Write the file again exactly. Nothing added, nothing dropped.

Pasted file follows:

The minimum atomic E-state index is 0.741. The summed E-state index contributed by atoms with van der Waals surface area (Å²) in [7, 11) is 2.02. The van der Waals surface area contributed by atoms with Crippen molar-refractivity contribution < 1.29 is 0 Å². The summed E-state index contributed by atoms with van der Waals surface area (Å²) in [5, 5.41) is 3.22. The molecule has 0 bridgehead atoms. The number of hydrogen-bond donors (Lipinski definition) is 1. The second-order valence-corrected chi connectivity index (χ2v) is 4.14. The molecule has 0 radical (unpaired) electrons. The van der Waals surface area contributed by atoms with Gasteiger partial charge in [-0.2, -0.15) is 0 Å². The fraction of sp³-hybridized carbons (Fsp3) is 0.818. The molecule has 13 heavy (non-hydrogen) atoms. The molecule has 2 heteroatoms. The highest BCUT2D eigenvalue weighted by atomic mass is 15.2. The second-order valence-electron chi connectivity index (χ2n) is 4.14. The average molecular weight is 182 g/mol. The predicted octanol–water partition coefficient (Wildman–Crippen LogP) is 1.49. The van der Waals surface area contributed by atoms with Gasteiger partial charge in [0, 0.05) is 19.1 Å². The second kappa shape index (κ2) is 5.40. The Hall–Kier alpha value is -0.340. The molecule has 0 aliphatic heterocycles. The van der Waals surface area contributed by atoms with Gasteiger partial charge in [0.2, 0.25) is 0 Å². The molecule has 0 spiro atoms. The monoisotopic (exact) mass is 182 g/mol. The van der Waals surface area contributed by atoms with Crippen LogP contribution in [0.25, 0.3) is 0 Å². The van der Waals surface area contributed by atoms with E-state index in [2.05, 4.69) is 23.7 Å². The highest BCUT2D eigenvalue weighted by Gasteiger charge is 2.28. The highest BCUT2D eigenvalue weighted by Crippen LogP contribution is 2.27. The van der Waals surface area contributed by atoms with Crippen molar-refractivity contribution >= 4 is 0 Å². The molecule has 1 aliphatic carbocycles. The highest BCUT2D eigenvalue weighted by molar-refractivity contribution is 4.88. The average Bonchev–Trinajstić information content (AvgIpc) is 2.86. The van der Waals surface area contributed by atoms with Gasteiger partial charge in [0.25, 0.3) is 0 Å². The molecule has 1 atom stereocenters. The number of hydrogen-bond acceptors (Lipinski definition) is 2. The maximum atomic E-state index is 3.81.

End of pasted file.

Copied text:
The minimum atomic E-state index is 0.741. The summed E-state index contributed by atoms with van der Waals surface area (Å²) in [7, 11) is 2.02. The van der Waals surface area contributed by atoms with Crippen molar-refractivity contribution < 1.29 is 0 Å². The summed E-state index contributed by atoms with van der Waals surface area (Å²) in [5, 5.41) is 3.22. The molecule has 0 bridgehead atoms. The number of hydrogen-bond donors (Lipinski definition) is 1. The second-order valence-corrected chi connectivity index (χ2v) is 4.14. The molecule has 0 radical (unpaired) electrons. The van der Waals surface area contributed by atoms with Gasteiger partial charge in [-0.2, -0.15) is 0 Å². The fraction of sp³-hybridized carbons (Fsp3) is 0.818. The molecule has 13 heavy (non-hydrogen) atoms. The molecule has 2 heteroatoms. The highest BCUT2D eigenvalue weighted by atomic mass is 15.2. The second-order valence-electron chi connectivity index (χ2n) is 4.14. The average molecular weight is 182 g/mol. The predicted octanol–water partition coefficient (Wildman–Crippen LogP) is 1.49. The van der Waals surface area contributed by atoms with Gasteiger partial charge in [0, 0.05) is 19.1 Å². The second kappa shape index (κ2) is 5.40. The Hall–Kier alpha value is -0.340. The molecule has 0 aliphatic heterocycles. The van der Waals surface area contributed by atoms with Gasteiger partial charge in [0.2, 0.25) is 0 Å². The molecule has 0 spiro atoms. The monoisotopic (exact) mass is 182 g/mol. The van der Waals surface area contributed by atoms with Crippen LogP contribution in [0.25, 0.3) is 0 Å². The van der Waals surface area contributed by atoms with E-state index in [2.05, 4.69) is 23.7 Å². The highest BCUT2D eigenvalue weighted by Gasteiger charge is 2.28. The highest BCUT2D eigenvalue weighted by Crippen LogP contribution is 2.27. The van der Waals surface area contributed by atoms with Crippen molar-refractivity contribution >= 4 is 0 Å². The molecule has 1 aliphatic carbocycles. The highest BCUT2D eigenvalue weighted by molar-refractivity contribution is 4.88. The average Bonchev–Trinajstić information content (AvgIpc) is 2.86. The van der Waals surface area contributed by atoms with Gasteiger partial charge in [0.25, 0.3) is 0 Å². The molecule has 1 atom stereocenters. The number of hydrogen-bond acceptors (Lipinski definition) is 2. The maximum atomic E-state index is 3.81.